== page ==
My preventer is just two bits of rope that come down to the amidships mooring cleats, not the toe rail.

Then at the boom I have some very thin lanyard, 96 kg breaking strain, thats looped twice. The preventers tie to that loop. So its 4 x 96 kg breaking strain. Enough for an accidental gybe to slow the boom down, but it should break if the boat is pinned down :)
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Erica, most of us are from democracies. We are allowed to critically analyse situations. George Orwell's thought police never arrived.... And thats the way it ought to stay :).

Yes, great point. Does "democracy" end with the critics, or with countering the critics?

How bout my critical analyses of certain posts, implying the woman was hysterical, and therefore her fault that the boat was abandoned. This reeks of chovinism? Too critical?
I think you have a right to say whatever you like. :) I dont think its too critical for you to say you think some are too critical of Charlottes "hysteria". Mind you, I dont remember reading that word in any post. But what I did read in her own blog posts that she was clearly ultra uncomfortable.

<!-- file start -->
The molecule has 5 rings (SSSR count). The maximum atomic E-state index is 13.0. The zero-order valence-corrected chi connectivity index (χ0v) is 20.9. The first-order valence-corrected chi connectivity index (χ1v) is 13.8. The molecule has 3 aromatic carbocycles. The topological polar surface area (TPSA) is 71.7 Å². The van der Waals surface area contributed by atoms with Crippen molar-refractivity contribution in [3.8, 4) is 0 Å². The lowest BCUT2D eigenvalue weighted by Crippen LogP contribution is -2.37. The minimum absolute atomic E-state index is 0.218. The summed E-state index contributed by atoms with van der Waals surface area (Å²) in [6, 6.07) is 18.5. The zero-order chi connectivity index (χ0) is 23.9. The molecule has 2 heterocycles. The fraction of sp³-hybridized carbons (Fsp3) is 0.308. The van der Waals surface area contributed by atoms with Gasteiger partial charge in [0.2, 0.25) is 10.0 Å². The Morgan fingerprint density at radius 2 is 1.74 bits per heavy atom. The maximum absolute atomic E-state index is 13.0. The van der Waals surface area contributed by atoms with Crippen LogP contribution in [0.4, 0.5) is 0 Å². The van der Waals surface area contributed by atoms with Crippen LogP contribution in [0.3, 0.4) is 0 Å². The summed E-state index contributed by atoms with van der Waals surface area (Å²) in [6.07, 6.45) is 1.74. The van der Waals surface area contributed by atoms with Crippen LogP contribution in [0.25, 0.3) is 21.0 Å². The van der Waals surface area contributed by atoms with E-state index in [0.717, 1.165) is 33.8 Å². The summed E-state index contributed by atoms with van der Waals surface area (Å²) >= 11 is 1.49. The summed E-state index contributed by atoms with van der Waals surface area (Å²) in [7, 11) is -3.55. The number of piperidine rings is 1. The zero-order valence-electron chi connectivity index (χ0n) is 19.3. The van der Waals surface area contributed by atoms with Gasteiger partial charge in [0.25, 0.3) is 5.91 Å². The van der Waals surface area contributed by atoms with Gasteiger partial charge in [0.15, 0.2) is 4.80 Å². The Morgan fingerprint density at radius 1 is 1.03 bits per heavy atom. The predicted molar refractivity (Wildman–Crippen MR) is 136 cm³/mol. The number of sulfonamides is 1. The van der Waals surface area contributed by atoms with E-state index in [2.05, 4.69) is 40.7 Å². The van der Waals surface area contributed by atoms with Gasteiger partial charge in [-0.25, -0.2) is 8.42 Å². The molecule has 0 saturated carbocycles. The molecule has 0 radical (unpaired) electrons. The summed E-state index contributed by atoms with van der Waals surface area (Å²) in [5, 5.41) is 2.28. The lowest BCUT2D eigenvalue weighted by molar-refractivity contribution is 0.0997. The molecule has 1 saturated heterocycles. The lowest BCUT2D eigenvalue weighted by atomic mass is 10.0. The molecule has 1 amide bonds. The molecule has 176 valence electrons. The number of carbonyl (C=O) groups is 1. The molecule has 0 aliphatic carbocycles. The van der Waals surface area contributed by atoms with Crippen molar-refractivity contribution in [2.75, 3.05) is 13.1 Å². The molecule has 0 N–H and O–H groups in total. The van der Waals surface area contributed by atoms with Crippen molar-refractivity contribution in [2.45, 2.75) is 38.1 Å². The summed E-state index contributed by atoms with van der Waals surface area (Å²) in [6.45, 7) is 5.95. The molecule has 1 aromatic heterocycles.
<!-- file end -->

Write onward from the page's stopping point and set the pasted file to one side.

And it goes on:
I do think its a leap for anyone to think that any analysis is about fault finding. Its about learning what to do and what not to do when we are at sea. (Of which making a partner or crew psychologically comfortable is more important than many people think).

If we all sit around and say 'how terrible, lets knit them a tea-cosy' it does no good at all. Not the family, but especially not the people out there cruisng and the new people planning their cruise.

Its only by stiring the pot can we see all the elemnts of the stew these folks got themselves into, and out of. And we can not see much if people are stopped from questioning or analysing the information we know.

The "other" forum has a havpbit of closing threads when the analysis gets too heated. So a lot of good information is lost. Two thread of Rebel Heart have been closed because the Moderator have no capacity to adjudicate criticism for trolls. Through that lack of capacity they have destroyed all the posts written during the actual time of the rescue. So a lack of "free speach" has only lessened knowledge. Crazy.

I will write a different one re hysteria, etc.

Mark :)
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Priceless :)

Glad however that your happy to accept that you don't know everything that went on and therefore the best we can achieve here is conjecture.
If the conjecture saves lives then I an totally up for it.